New day for the bay?

The tide is starting to turn for efforts to stop the flow of pollution into the Chesapeake

June 16, 2008|By William C. Baker

For years, there has been scientific consensus that the greatest pollution reduction to the Chesapeake Bay will be achieved through widespread implementation of proven agricultural conservation practices. These practices address the greatest source of pollution to the bay, are the most cost-efficient, and will yield the greatest return on investment.

The Chesapeake Bay Foundation has worked with a diverse group of partners - including homebuilders groups, municipal waste associations, local river groups and agricultural organizations - to fund and implement the states' bay and river restoration plans. Those plans, the scientifically designed road map for restoration, have languished without sufficient funding for much of this decade.

But the tide is beginning to turn. CBF and its partners have successfully championed new investments in farm conservation practices. At the federal level, an unprecedented $440 million has recently been approved for agricultural conservation practices to reduce pollution in the Chesapeake Bay region over the next five years. When matched with state and farmer dollars, and with other programs and funding in place, this could achieve almost two-thirds of the region's nitrogen pollution reduction goal.

In Maryland, money generated by the "flush tax" has not only funded sewage treatment improvements but also dramatically expanded funding for cover crops, widely recognized as one of the most cost-effective and environmentally promising ways to reduce agricultural runoff. Farmers have signed up in record numbers. In addition, the Chesapeake Bay Trust Fund, funded with $25 million this year and $50 million in following years, will provide additional opportunities for farmers to invest in conservation practices.

In Pennsylvania, more than 60 agricultural and environmental organizations partnered with CBF to win passage of $10 million in tax credits for agricultural conservation practices. The demand for those tax credits was so strong that it took only 10 days for the applications to exceed the funding. CBF has challenged the administration of Gov. Edward G. Rendell to honor its commitment to increase state funding now that the federal government stepped up to the plate.

In Virginia, despite a budget deficit of millions of dollars, CBF and its partners won $20 million for agricultural conservation practices during this year's legislative session.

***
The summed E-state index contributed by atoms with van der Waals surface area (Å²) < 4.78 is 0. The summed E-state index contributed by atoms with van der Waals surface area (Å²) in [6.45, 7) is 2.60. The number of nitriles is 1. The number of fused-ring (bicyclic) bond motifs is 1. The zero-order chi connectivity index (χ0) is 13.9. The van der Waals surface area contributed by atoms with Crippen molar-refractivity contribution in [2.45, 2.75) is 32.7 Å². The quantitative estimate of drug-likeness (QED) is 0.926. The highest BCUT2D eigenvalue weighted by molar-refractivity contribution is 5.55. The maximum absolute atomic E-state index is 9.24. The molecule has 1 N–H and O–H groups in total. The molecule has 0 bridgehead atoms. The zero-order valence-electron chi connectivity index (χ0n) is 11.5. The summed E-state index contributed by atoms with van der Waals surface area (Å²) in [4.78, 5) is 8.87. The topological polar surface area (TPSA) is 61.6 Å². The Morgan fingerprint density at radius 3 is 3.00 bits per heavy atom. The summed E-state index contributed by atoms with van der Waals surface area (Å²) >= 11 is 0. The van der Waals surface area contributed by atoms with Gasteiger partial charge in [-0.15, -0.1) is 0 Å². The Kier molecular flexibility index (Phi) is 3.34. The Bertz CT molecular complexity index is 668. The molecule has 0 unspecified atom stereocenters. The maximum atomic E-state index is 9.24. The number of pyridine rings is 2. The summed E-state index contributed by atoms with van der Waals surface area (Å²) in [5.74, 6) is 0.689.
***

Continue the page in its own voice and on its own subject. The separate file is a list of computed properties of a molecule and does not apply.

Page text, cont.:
Until very recently, the lack of funding was the major obstacle to implement agricultural conservation practices necessary to reduce pollution in local waterways and the Chesapeake Bay. Now that some of the needed funding is available, CBF is challenging the U.S. Department of Agriculture and governors of the bay states to see that the funding is used to effectively reduce pollution.

Are we done? No, but it's a great start. And it's not just about the money.

The CBF staff continues to work with farmers across the watershed. In all three states, we are providing technical support to dairy farmers on pilot projects to reduce nitrogen and phosphorus in dairy feed. This reduces costs to the farmer and results in manure nitrogen pollution reductions of 30 percent to 50 percent and phosphorus pollution reductions of 40 percent to 60 percent.

In Pennsylvania, CBF has worked with farmers to plant more than 2,000 miles of pollution-trapping buffers. In Maryland, the staff is working with farmers to implement innovative practices, from aerial seeding of cover crops to rotational grass-fed grazing and farmer-to-farmer mentoring programs, all designed to reduce farm runoff.

And in Virginia, CBF is working with the Waste Solutions Forum to fund the demonstration of a portable pyrolysis unit that can travel from farm to farm and convert excess poultry litter to renewable bio-oil and a sterilized, light-weight, slow-release fertilizer. Just this month, the newly constructed pyrolysis unit, the first of its kind, arrived in the Shenandoah Valley, and it is being evaluated by Virginia Tech's scientist and engineers. When the project is fully implemented, we expect to convert at least 100,000 tons of litter per year, removing approximately 5 million pounds of phosphorus pollution and 5 million pounds of nitrogen pollution from the bay watershed.

Some would suggest a more adversarial approach to reducing agricultural pollution. We believe a partnership with the farming community is more productive.

The goal is improved water quality. With recent investments in agricultural conservation practices, combined with investments in reducing pollution from sewage treatment plants and air, saving the bay may soon be a model of success.

William C. Baker is president of the Chesapeake Bay Foundation.

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